WWOOFing has become so successful it has branched beyond farming. Some host operations include restaurants, retreats, spas, guide camps and marinas. The work varies on the time of year and what any host has on the go. Here is a short list of the type of work you might experience; weeding, cultivating, picking, tending animals, bee keeping, haying, making preserves or soaps, firewood, fencing, carpentry, painting, cooking, tending to paying guests.

WWOOFing opportunities can be as varied as the hosts that offer them and the place where they are located. They key to a great WWOOFing experience is to find a host that is right for you. Once you think you have found one, contact  them to sure everyone’s expectations are understood. Have fun, but no dogging it.

Here are some links to explore WWOOFing further;

  WWOOF - World Wide Opportunities on Organic Farms

International WWOOF Network

WWOOF Canada


WWOOF - Australia



Ontario Cosmetic Pesticide Ban Now In Effect

  by John Billings   75 , Added:4/22/2009 1:20:00 AM

As of today over 250 pesticides will be removed from Ontario stores.

Queen's Park, Toronto - There should be a little less drifting off Ontario lawns and gardens this  spring as provincial legislation to ban pesticides for cosmetic usegoes into effect. As part of the province's ‘toxics reduction strategy’,  that recently included Bisphenol A, many more endocrine disruptors and carcinogens are now banned to the general public. Critics are left to ponder what may be in store as the  legislation  exempts businesses, for example those using the pesticides to produce food, manage golf courses or forests. Perhaps in time the ban will be applied to everyone.

Pesticides, as a legal term, refers to any product containing the listed insecticides, herbicides or fungicides.  A products and ingredients link on a MOE website, lists the 70 chemicals found in over 300 products to be banned for cosmetic use. The list includes many common weed and feeds, weed killers and bug sprays. More...

Go Bananas, Organically

  by John Billings   134 , Added:4/2/2009 6:48:00 PM

  Will organic bananas save the whole industry?

Carmen Miranda (

Wild Banana - Wikimedia.orgWild bananas are typically green, football shaped and un-edible due to their seeds. Edible bananas, the yellow sweet, seedless kind we find at the grocers are actually mutations. Single freak plants discovered in the wild, in some cases thousands of years ago, alive today only through the ongoing cutting techniques of cultivators. Seedless and sterile mutants, their DNA frozen in time. 

Until the 1950's the Gros Michel variety was the most common type of banana found in Canadian supermarkets. Then a soil disease called Panama Wilt appeared, spread worldwide, and almost completely wiped out Gros Michael stocks. At that point growers switched to the smaller, less sweet , fungus-resistant Cavendish variety common today. But now the Cavendish variety is at risk to a new strain of Panama Disease called Race 4 and its again spreading globally.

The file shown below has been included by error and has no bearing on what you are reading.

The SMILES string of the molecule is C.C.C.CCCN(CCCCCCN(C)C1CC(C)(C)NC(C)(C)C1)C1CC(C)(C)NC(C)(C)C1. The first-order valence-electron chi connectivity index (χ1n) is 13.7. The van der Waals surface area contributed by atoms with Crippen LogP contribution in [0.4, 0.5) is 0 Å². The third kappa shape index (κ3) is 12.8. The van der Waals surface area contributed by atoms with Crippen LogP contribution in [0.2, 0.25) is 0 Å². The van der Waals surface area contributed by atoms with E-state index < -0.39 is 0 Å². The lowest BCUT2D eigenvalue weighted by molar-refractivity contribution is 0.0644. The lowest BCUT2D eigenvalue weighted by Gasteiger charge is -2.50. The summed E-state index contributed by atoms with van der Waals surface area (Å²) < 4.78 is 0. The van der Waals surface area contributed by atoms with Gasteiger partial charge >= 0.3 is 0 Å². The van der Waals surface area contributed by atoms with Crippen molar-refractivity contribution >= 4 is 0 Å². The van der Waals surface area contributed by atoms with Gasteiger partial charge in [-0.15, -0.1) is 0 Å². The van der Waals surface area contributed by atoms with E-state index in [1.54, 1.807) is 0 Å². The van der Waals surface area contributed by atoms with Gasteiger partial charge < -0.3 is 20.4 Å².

Conventional exporters are now requiring plantation wide sprayings, some up to 40 times a year and bananas be floated in tanks of sodium hydrochlorite solution before shipping. Many plantations, at the protest of their workers and surrounding communities are resorting to aerial spraying to try to gain some ground on the disease. The most common class of fungicides used, EBDCs (ethylenebisdithiocarbamate), ethylenebisdithiocarbamate (EBDC) - Wikimedia.orgcause skin and respiratory problems in workers and are suspected in causing nerve damage, leukemia and birth defects. Conventional wisdom assumes consumer's risks from EBDCs are low due to the 7 day half-life of the fungicide, so in the 3-4 week time-frame product takes to ship to market, the pesticide will have dissipated to low levels. 

Fair Trade Certified bananas are appearing on the market in response to health concerns and the often deplorable conditions workers and their families face. Fair Trade certifications provide consumers another level of confidence in addition to organic, verifying workers and their communities are treated fairly. Dole Organic, Canada's largest Organic Banana supplier is rumored to be making efforts to have all their Organic Plantations Fair Trade Certified in the near future. Until then they will be marketing their Organic Fair Trade products under specialty and private labels.

Farmers must push their crops harder to pay the extra costs. Bananas are heavy feeders, they can readily consume chemical fertilizers, increasing plant density but leaving soil lifeless, depleted of organic matter and associated nutrients. Without actively decaying mater, tropical soil loses its auto-immune capabilities, becoming susceptible to Fusarium Wilts like Panama Disease. A cascade of pests can then ensue including nematodes, weevils, thrips, molds, scabs and mildews leaving a plantation utterly dependant on chemical fertilizers and pesticides to survive. And like with Gros Michel before, again the problem is spreading globally.